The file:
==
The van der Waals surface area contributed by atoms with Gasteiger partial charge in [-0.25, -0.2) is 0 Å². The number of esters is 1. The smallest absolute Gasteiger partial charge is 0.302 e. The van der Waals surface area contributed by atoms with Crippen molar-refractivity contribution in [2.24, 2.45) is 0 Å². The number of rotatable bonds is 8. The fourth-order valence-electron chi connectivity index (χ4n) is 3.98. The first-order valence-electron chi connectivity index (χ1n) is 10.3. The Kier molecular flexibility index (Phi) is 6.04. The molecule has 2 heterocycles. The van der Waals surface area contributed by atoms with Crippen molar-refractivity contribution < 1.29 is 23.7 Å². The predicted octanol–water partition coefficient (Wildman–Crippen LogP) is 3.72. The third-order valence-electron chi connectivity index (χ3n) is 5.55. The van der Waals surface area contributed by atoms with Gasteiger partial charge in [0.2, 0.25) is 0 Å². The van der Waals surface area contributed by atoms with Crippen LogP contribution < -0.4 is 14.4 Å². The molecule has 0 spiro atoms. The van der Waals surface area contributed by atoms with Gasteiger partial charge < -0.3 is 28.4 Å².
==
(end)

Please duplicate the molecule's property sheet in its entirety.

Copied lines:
The van der Waals surface area contributed by atoms with Gasteiger partial charge in [-0.25, -0.2) is 0 Å². The number of esters is 1. The smallest absolute Gasteiger partial charge is 0.302 e. The van der Waals surface area contributed by atoms with Crippen molar-refractivity contribution in [2.24, 2.45) is 0 Å². The number of rotatable bonds is 8. The fourth-order valence-electron chi connectivity index (χ4n) is 3.98. The first-order valence-electron chi connectivity index (χ1n) is 10.3. The Kier molecular flexibility index (Phi) is 6.04. The molecule has 2 heterocycles. The van der Waals surface area contributed by atoms with Crippen molar-refractivity contribution < 1.29 is 23.7 Å². The predicted octanol–water partition coefficient (Wildman–Crippen LogP) is 3.72. The third-order valence-electron chi connectivity index (χ3n) is 5.55. The van der Waals surface area contributed by atoms with Gasteiger partial charge in [0.2, 0.25) is 0 Å². The van der Waals surface area contributed by atoms with Crippen LogP contribution < -0.4 is 14.4 Å². The molecule has 0 spiro atoms. The van der Waals surface area contributed by atoms with Gasteiger partial charge < -0.3 is 28.4 Å².